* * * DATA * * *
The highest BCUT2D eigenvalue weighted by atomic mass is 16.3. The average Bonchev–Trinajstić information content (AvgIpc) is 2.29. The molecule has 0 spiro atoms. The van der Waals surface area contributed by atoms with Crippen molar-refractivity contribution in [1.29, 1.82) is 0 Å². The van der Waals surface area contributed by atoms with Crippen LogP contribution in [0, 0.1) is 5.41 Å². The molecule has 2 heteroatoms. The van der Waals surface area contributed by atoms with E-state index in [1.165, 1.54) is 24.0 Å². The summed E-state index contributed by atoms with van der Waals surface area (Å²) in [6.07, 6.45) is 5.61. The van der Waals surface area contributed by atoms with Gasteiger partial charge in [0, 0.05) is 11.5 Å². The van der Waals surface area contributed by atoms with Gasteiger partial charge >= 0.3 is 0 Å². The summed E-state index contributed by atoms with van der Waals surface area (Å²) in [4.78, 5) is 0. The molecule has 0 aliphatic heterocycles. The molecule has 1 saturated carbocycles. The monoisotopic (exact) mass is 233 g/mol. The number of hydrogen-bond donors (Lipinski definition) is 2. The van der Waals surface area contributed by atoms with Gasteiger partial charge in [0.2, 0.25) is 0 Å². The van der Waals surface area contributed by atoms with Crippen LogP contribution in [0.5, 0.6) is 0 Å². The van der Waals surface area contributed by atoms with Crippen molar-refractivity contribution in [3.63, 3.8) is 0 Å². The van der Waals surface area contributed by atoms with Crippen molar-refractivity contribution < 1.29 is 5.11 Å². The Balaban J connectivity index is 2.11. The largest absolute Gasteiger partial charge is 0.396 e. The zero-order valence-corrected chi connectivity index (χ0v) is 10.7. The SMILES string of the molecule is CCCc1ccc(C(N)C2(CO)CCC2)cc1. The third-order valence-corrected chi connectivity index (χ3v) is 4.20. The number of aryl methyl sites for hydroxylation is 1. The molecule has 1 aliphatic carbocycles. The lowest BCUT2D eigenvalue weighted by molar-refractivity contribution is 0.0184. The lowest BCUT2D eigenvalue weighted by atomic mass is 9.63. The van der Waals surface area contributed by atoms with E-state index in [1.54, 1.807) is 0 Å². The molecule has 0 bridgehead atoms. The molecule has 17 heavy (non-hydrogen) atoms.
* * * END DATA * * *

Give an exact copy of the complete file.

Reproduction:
The highest BCUT2D eigenvalue weighted by atomic mass is 16.3. The average Bonchev–Trinajstić information content (AvgIpc) is 2.29. The molecule has 0 spiro atoms. The van der Waals surface area contributed by atoms with Crippen molar-refractivity contribution in [1.29, 1.82) is 0 Å². The van der Waals surface area contributed by atoms with Crippen LogP contribution in [0, 0.1) is 5.41 Å². The molecule has 2 heteroatoms. The van der Waals surface area contributed by atoms with E-state index in [1.165, 1.54) is 24.0 Å². The summed E-state index contributed by atoms with van der Waals surface area (Å²) in [6.07, 6.45) is 5.61. The van der Waals surface area contributed by atoms with Gasteiger partial charge in [0, 0.05) is 11.5 Å². The van der Waals surface area contributed by atoms with Gasteiger partial charge >= 0.3 is 0 Å². The summed E-state index contributed by atoms with van der Waals surface area (Å²) in [4.78, 5) is 0. The molecule has 0 aliphatic heterocycles. The molecule has 1 saturated carbocycles. The monoisotopic (exact) mass is 233 g/mol. The number of hydrogen-bond donors (Lipinski definition) is 2. The van der Waals surface area contributed by atoms with Gasteiger partial charge in [0.2, 0.25) is 0 Å². The van der Waals surface area contributed by atoms with Crippen LogP contribution in [0.5, 0.6) is 0 Å². The van der Waals surface area contributed by atoms with Crippen molar-refractivity contribution in [3.63, 3.8) is 0 Å². The van der Waals surface area contributed by atoms with Crippen molar-refractivity contribution < 1.29 is 5.11 Å². The Balaban J connectivity index is 2.11. The largest absolute Gasteiger partial charge is 0.396 e. The zero-order valence-corrected chi connectivity index (χ0v) is 10.7. The SMILES string of the molecule is CCCc1ccc(C(N)C2(CO)CCC2)cc1. The third-order valence-corrected chi connectivity index (χ3v) is 4.20. The number of aryl methyl sites for hydroxylation is 1. The molecule has 1 aliphatic carbocycles. The lowest BCUT2D eigenvalue weighted by molar-refractivity contribution is 0.0184. The lowest BCUT2D eigenvalue weighted by atomic mass is 9.63. The van der Waals surface area contributed by atoms with E-state index in [1.54, 1.807) is 0 Å². The molecule has 0 bridgehead atoms. The molecule has 17 heavy (non-hydrogen) atoms.